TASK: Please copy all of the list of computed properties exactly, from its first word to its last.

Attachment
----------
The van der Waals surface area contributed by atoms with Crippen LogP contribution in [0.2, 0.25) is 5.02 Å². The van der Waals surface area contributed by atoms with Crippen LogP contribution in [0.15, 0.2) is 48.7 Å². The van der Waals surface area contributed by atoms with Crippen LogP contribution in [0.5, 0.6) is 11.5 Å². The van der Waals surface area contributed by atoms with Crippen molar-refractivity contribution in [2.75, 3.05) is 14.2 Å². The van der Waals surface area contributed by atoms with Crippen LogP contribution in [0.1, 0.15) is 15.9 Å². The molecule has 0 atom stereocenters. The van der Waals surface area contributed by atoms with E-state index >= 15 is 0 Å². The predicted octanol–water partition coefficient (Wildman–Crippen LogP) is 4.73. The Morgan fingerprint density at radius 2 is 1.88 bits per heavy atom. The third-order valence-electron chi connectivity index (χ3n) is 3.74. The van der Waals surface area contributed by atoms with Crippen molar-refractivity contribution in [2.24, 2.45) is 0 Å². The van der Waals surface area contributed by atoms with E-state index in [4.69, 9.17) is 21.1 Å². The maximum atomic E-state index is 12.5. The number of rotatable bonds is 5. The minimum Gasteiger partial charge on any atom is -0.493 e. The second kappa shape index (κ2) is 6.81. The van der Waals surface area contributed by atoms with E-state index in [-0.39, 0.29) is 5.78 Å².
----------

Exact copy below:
The van der Waals surface area contributed by atoms with Crippen LogP contribution in [0.2, 0.25) is 5.02 Å². The van der Waals surface area contributed by atoms with Crippen LogP contribution in [0.15, 0.2) is 48.7 Å². The van der Waals surface area contributed by atoms with Crippen LogP contribution in [0.5, 0.6) is 11.5 Å². The van der Waals surface area contributed by atoms with Crippen molar-refractivity contribution in [2.75, 3.05) is 14.2 Å². The van der Waals surface area contributed by atoms with Crippen LogP contribution in [0.1, 0.15) is 15.9 Å². The molecule has 0 atom stereocenters. The van der Waals surface area contributed by atoms with E-state index >= 15 is 0 Å². The predicted octanol–water partition coefficient (Wildman–Crippen LogP) is 4.73. The Morgan fingerprint density at radius 2 is 1.88 bits per heavy atom. The third-order valence-electron chi connectivity index (χ3n) is 3.74. The van der Waals surface area contributed by atoms with Crippen molar-refractivity contribution in [2.24, 2.45) is 0 Å². The van der Waals surface area contributed by atoms with E-state index in [4.69, 9.17) is 21.1 Å². The maximum atomic E-state index is 12.5. The number of rotatable bonds is 5. The minimum Gasteiger partial charge on any atom is -0.493 e. The second kappa shape index (κ2) is 6.81. The van der Waals surface area contributed by atoms with E-state index in [-0.39, 0.29) is 5.78 Å².